Laissez-faire leadership, also known as delegative leadership, is a type of leadership style in which leaders are hands-off and allow group members to make the decisions.
Laissez-faire leadership is characterized by:
- Very little guidance from leaders
- Complete freedom for followers to make decisions
- Leaders provide the tools and resources needed
- Group members are expected to solve problems on their own
Benefits of laissez-faire leadership
Laissez-faire leadership can be effective in situations where group members are highly skilled, motivated, and capable of working on their own. Since these group member are experts and have the knowledge and skills to work independently, they are capable of accomplishing tasks with very little guidance. This autonomy can be freeing to some group members and help them feel more satisfied with their work.
The laissez-faire style can be used in situations where followers have a high-level of passion and intrinsic motivation for their work. While the conventional term for this style is ‘laissez-faire’ and implies a completely hands-off approach, many leaders still remain open and available to group members for consultation and feedback.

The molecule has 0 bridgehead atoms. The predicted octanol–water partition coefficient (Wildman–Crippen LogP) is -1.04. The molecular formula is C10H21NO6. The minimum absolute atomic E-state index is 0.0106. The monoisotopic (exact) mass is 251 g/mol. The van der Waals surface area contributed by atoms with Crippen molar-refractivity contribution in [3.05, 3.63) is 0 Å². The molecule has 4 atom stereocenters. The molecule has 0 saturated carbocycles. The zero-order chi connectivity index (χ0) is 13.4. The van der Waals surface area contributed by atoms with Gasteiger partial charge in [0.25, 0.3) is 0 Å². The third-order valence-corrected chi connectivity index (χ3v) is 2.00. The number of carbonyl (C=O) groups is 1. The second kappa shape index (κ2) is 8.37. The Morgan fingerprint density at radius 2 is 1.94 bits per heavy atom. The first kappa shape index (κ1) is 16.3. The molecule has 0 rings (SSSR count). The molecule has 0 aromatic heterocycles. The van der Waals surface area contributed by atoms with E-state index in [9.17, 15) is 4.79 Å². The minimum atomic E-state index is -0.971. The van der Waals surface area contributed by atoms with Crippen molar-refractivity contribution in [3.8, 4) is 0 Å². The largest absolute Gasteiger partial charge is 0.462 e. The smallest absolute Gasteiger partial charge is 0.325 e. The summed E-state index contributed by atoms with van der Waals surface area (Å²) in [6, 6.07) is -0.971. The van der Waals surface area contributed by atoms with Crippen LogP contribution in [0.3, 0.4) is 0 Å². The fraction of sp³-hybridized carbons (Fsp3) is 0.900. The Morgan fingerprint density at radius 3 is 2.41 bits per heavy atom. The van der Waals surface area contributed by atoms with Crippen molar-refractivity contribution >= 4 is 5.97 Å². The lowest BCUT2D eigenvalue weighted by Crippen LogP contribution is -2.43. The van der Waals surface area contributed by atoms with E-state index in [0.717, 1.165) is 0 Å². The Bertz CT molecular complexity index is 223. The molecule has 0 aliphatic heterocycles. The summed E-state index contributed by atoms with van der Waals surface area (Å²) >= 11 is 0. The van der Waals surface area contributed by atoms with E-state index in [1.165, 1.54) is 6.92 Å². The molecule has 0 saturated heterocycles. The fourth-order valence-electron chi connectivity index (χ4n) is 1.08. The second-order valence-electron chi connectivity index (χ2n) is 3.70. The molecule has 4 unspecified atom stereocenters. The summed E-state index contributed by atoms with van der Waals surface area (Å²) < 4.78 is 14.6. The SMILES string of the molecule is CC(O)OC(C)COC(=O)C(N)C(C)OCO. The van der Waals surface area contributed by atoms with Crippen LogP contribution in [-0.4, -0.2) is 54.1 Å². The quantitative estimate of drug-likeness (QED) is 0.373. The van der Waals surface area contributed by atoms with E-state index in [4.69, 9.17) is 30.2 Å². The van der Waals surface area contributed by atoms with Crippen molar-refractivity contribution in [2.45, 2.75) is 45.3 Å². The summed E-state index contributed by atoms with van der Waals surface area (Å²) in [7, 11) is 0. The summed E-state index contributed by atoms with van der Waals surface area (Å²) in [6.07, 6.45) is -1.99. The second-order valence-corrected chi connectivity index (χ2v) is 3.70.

Downsides of laissez-faire leadership
Laissez-faire leadership is not ideal in situations where group members lack the knowledge or experience they need to complete tasks and make decisions. Some people are not good at setting their own deadlines, managing their own projects, and solving problems on their own. In such situations, projects can go off-track and deadlines can be missed when team members do not get enough guidance or feedback from leaders.
Laissez-faire leaders are often seen as uninvolved and withdrawn, which can lead to a lack of cohesiveness within the group. Since the leader seems unconcerned with what is happening, followers sometimes pick up on this and express less care and concern for the project.
If group members are unfamiliar with the task or the process needed to accomplish the task, leaders are better off taking a more hands-on approach. Eventually, as followers acquire more expertise, leaders might then switch back to a more delegative approach that gives group members more freedom to work independently.
Drawn from Cherry, K. A. What is Democratic Leadership, at http://psychology.about.com/od/leadership/f/laissez-faire-leadership.htm, accessed 31 December 2015.
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Page created by: Ian Clark, last modified on 31 December 2015.
Image: From Business Studies blog at http://businessstudiesleadershipemerson.blogspot.ca/2013/09/what-are-types-of-leadership-styles.html, accessed 31 December 2015.